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Seeking Truth in Fiction

photo adapted / Horia Varlan

A few weeks after my first husband’s suicide, when I was able to think again, one thought pulled me forward through the difficult years of recovery to come: I was meant to write about this.

But how? Back in the late 90s, the memoir revolution had not yet gained purchase. People would read books about family suicides by Joan Rivers and Judy Collins, but who would care to read about a dance critic from Allentown, PA and her two sons? Memoir was out.

I considered self-help. I’d become a bit of an aficionada after all, gobbling up any book with clues to help me through and beyond, but lack of credentials and platform discouraged this route.

Journalism seemed an obvious choice, if somewhat of a genre hop. I’d already been a dance critic for fourteen years. Yet gathering facts and analyzing statistics, while a valuable exercise, did not promise what I was really seeking: a way to write a better story for my family.

When the need to express myself smacked against the cold hard wall of publishing pragmatism, I turned to fiction.

Creative writing is not an escape. It’s the opposite. Fiction demands that we dive headfirst into puddles of conflict others might choose to sidestep. It asks that we scratch and dig until we unearth emotional truths, and then find a way to convey them so that a reader we’ve never met can share the same journey.

With this challenge in mind, I want to share a few passages from novels whose authors’ mad skills rely on details, yes, but not facts. They are rooted in feelings. They made me pause to think, “Wow, that is so true.”

In The Trouble with Goats and Sheep by Joanna Cannon, two girls set out to find a neighbor who has gone missing. You have to love a writer who can help you see anew something as pervasive as heat.

There was nowhere to escape the heat. It was there every day when we woke, persistent and unbroken, and hanging in the air like an unfinished argument. It leaked people’s days onto pavements and patios and, no longer able to contain ourselves within brick and cement, we melted into the outside, bringing our lives along with us. Meals, conversations, arguments were all woken and untethered and allowed outdoors. Even the avenue itself had changed. Giant fissures opened on yellowed lawns and paths felt soft and unsteady. Things which had been solid and reliable were now pliant and uncertain. Nothing felt sure anymore. The bonds which held things together were destroyed by the temperature—this is what my father said—but it felt more sinister than that. It felt as though the whole avenue was shifting and stretching, and trying to escape itself.

With this excerpt from The Cottingley Secret, in which a woman and a girl, a century apart, try to cling to their belief in fairies, author Hazel Gaynor made me recognize exactly what it is like when you give in to the excitement of spilling a secret.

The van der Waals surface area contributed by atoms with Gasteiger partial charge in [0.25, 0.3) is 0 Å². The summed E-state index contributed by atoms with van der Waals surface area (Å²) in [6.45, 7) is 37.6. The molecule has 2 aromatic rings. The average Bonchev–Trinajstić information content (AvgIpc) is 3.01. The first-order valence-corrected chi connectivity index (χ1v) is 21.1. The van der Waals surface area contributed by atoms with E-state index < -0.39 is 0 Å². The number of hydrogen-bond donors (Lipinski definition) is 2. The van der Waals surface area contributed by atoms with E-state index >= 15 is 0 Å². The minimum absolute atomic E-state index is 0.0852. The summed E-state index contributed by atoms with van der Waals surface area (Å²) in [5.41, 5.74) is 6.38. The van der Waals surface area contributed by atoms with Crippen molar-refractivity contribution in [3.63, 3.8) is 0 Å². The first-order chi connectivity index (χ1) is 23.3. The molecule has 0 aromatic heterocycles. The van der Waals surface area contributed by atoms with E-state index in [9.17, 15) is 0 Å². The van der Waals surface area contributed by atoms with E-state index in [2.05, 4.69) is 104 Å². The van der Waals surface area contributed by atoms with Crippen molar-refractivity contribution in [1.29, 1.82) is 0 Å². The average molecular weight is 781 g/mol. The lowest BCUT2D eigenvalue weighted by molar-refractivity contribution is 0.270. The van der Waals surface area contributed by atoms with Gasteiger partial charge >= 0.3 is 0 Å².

I felt my words seep into the walls of the bedroom and under the door. I felt them slip through the gaps in the window frame and wished I could take them back, because when Elsie went to work the next day, she would take the secret with her. It would leave 31 Main Street and travel to Bradford, where it would spread like a fever down the long line of girls who did the spotting work with her. It would be there at every mealtime, passing between us like salt and gravy. It was part of the house now, captured in the wind that whistles down the chimney and in the floorboards that creaked on the stairs.

In An American Marriage by Tayari Jones, a couple is torn apart when a man is wrongly accused of a crime. Their first letters to each other, after the husband is sent to prison, speak of love in different voices, but in ways that feel equally true. The first is written by the wife, the second by the husband.

Love makes a place in your life, it makes a place for itself in your bed. Invisibly, it makes a place in your body, rerouting all your blood vessels, throbbing right alongside your heart. When it’s gone, nothing is whole again.

This love letter thing is uphill for me. I have never seen one uless you count the third grade: Do you like me ___ yes ___ no. (Don’t answer that, ha!) A love letter is supposed to be like music or Shakespeare, but I don’t know anything about Shakespeare. But for real, I want to tell you what you mean to me, but it’s like trying to count the seconds of a day on your fingers and toes.

I could go on and on with the examples, of course. In fact, I’d love to. For me, such passages rise to our highest callings as fiction writers: to make stuff up so that we can find what feels really true.

I’d much rather hear more examples that have resonated with you. From your own writing or reading, what are some passages from novels that made you pause and think, “Wow, that is so true”? Has your writing led you toward any unexpected truths? Warring, impossible-to-reconcile truths? Drop them into the comments.

About Kathryn Craft [1]

Kathryn Craft (she/her) is the author of two novels from Sourcebooks, The Art of Falling and The Far End of Happy. A freelance developmental editor at Writing-Partner.com [2] since 2006, Kathryn also teaches in Drexel University’s MFA program and runs a year-long, small-group mentorship program, Your Novel Year. Learn more on Kathryn's website.